McLean’s has several DBT partial day programs. They are excellent but not inexpensive.
When looking for DBT, make sure it is not a “watered down version” of DBT. Full DBT includes an individual therapist session and a group session weekly, plus 24/7 phone support. See the topics sidebar on the right for other posts which discuss DBT.
Does anyone on this site have experience with other DBT programs in Massachusetts?
As for how to get your daughter to leave jail and enter treatment, the answers for this are in the Learning Modules. We suggest you review Learning Module 4 on communication and Learning Module 8 on how to intervene with treatment.
Your daughter is talking the talk while in jail. You are right to not trust this completely, but it is a hopeful sign. We suggest you do your homework on DBT programs and provide her with a planned treatment talk before she gets out of jail. Probation would make it easier for you to engage her into treatment but even if she chooses to complete the time without probation, a small loving planned talk of what you are willing to do is an important next step, something like:
You have a lot in place to return to. I am proud of all that you done. Jail is a crossroads. It’s an opportunity to come out clean from all drugs and step down on a path to recovery. It’s up to you. What I’ve done to help is research programs in the area that offer the best treatment. Here is what I’ve come up with. I will do everything I can to support you in getting this help (help pay, help keep her world on pause while she gets treated, etc.) So what do you say, let’s get you out of here and make sure it never happens again. You are my daughter, I am here to help you, to partner with you. Your addiction is a strong foe, but together we have a chance to see you get healthy and happy. Thank you for listening. I love you dearly.
You have been through a lot with your daughter. Over the years, through the ups and downs, you’ve seen how things can change. Though we want so much to protect our children and make sure that they don’t make bad decisions, we can’t force them to behave in a certain way. But we can be there for them, be an ally in their recovery, we can communicate and listen to them in ways that invite connection.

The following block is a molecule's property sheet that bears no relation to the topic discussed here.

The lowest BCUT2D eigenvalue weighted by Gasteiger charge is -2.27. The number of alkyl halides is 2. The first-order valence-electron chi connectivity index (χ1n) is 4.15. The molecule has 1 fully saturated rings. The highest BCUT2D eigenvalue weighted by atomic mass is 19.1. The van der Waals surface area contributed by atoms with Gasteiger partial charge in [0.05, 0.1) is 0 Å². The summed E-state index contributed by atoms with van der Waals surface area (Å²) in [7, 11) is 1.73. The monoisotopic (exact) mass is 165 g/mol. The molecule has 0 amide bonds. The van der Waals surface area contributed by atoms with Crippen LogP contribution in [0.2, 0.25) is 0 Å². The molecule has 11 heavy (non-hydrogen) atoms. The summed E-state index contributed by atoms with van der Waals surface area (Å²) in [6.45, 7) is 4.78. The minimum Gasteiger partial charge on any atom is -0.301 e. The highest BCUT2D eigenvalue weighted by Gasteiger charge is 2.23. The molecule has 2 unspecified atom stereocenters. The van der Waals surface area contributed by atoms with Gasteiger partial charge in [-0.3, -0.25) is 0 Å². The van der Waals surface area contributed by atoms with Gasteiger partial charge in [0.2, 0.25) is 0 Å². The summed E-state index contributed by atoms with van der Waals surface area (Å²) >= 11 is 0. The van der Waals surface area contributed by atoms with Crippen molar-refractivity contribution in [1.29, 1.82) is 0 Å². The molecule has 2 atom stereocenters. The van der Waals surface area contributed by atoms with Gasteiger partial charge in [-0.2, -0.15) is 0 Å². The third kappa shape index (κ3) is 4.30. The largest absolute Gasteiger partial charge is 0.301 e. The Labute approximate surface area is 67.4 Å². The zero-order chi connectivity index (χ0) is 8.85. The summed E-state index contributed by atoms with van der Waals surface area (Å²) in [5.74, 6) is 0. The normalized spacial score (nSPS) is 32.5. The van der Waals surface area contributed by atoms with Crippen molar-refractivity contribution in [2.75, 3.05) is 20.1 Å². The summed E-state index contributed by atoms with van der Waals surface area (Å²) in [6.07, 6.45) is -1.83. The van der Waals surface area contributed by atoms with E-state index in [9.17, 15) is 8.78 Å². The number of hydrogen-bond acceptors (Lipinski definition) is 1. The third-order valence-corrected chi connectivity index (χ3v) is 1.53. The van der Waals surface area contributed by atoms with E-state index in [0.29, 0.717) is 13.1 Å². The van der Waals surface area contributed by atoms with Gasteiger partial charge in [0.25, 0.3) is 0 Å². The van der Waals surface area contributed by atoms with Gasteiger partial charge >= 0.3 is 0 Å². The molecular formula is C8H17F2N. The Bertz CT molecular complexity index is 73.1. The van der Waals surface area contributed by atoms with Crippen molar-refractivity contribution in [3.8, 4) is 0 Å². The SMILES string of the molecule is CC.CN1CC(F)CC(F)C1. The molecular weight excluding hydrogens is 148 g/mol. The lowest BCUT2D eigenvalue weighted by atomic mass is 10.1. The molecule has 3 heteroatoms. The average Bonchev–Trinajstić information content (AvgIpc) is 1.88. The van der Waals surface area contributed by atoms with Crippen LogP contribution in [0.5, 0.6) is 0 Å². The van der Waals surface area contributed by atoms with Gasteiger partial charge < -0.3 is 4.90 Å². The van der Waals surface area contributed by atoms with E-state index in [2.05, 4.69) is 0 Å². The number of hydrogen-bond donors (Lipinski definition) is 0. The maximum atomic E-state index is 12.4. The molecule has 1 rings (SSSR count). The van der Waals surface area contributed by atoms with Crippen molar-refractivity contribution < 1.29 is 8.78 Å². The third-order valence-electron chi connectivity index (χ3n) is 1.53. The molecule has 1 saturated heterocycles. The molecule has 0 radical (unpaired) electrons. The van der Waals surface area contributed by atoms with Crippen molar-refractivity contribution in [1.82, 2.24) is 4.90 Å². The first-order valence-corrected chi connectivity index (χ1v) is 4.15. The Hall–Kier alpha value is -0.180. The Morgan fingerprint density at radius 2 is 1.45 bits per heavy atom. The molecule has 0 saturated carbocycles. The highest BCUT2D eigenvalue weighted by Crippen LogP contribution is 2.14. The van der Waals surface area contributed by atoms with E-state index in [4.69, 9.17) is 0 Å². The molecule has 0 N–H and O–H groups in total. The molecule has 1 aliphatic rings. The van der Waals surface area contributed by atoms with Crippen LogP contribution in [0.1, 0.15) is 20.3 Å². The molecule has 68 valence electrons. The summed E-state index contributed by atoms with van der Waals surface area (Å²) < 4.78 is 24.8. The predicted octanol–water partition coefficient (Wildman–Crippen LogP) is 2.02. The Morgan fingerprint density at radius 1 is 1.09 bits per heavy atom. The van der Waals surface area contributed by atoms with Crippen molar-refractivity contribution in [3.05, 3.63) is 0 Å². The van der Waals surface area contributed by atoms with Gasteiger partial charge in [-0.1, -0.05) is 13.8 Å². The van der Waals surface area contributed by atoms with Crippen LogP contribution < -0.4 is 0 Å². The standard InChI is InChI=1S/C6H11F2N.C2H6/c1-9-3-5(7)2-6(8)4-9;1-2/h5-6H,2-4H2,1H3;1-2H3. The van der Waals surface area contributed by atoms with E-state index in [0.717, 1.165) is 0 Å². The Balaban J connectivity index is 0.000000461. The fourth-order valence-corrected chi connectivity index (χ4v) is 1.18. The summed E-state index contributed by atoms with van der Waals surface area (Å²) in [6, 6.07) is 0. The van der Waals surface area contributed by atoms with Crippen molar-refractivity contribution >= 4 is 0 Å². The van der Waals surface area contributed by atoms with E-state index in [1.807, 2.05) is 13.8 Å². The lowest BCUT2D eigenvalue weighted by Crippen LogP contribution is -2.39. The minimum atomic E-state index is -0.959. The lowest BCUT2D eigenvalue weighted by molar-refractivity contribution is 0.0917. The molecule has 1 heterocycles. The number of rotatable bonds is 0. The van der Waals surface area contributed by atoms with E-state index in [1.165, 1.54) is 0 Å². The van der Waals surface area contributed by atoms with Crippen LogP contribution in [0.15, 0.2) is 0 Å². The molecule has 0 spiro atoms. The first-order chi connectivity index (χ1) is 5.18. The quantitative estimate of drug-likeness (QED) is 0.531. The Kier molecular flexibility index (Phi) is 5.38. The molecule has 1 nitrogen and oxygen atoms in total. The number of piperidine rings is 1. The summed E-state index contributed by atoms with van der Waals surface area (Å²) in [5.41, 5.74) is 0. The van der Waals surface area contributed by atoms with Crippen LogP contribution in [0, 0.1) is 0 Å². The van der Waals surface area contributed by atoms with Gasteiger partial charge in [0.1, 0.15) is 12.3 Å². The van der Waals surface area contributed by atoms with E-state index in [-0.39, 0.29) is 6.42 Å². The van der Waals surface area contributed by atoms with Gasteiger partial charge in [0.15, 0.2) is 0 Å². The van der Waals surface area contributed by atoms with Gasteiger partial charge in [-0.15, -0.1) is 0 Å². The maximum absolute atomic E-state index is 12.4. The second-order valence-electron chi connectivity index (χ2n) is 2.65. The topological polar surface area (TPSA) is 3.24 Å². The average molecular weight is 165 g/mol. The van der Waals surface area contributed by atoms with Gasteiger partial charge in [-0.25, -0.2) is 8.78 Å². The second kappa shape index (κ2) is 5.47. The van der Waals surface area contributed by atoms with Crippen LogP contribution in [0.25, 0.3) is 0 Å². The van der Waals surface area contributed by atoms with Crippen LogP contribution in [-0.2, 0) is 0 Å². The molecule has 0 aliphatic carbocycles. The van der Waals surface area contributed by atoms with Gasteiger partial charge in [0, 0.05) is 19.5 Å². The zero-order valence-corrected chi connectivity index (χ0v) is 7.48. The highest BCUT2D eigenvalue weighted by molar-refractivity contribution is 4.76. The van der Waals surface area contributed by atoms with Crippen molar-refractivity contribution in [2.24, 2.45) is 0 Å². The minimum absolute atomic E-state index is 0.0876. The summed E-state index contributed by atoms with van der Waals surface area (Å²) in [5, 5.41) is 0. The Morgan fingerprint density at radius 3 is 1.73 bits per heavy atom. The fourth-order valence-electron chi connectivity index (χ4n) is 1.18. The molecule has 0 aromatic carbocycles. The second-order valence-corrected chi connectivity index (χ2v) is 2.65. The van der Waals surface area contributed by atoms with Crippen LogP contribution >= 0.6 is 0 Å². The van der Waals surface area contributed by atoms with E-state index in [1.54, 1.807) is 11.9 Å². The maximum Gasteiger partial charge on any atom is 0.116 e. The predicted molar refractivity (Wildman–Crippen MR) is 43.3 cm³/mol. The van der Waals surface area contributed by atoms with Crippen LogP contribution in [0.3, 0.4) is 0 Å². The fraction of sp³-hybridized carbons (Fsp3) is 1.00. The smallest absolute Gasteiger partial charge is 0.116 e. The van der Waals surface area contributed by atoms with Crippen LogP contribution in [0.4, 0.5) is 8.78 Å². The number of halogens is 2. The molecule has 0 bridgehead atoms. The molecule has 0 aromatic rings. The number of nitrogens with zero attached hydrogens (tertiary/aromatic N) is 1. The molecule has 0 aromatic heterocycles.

Lean back into the Learning Modules, and remember to pull yourself in when you are becoming fearful about what the future holds for her. The more centered in the present you can be with yourself in this time, the stronger an ally you can continue to be for her when she needs you.
It is very encouraging that you have gotten through to her psychiatrist about the prescription drugs that were a part of the problem. Let her see what kind of insight and support he can offer her in this next phase. He too can be her ally in finding a positive path forward. Along with this, finding those options for DBT in your area would create an ideal place to land for her as she emerges from her time in jail.
What she’s been willing to consider (or not consider) in the past may be different than what she’s willing to consider now. She is older now, and she may have a different perspective – remember, things can change on a dime. You just never know. Even though it’s very hard to reign yourself in when you start becoming fearful about what she may return to, it’s worth reminding yourself that these patterns can change. She is lucky she has your love and support. Let us know how this goes. We are always here for you.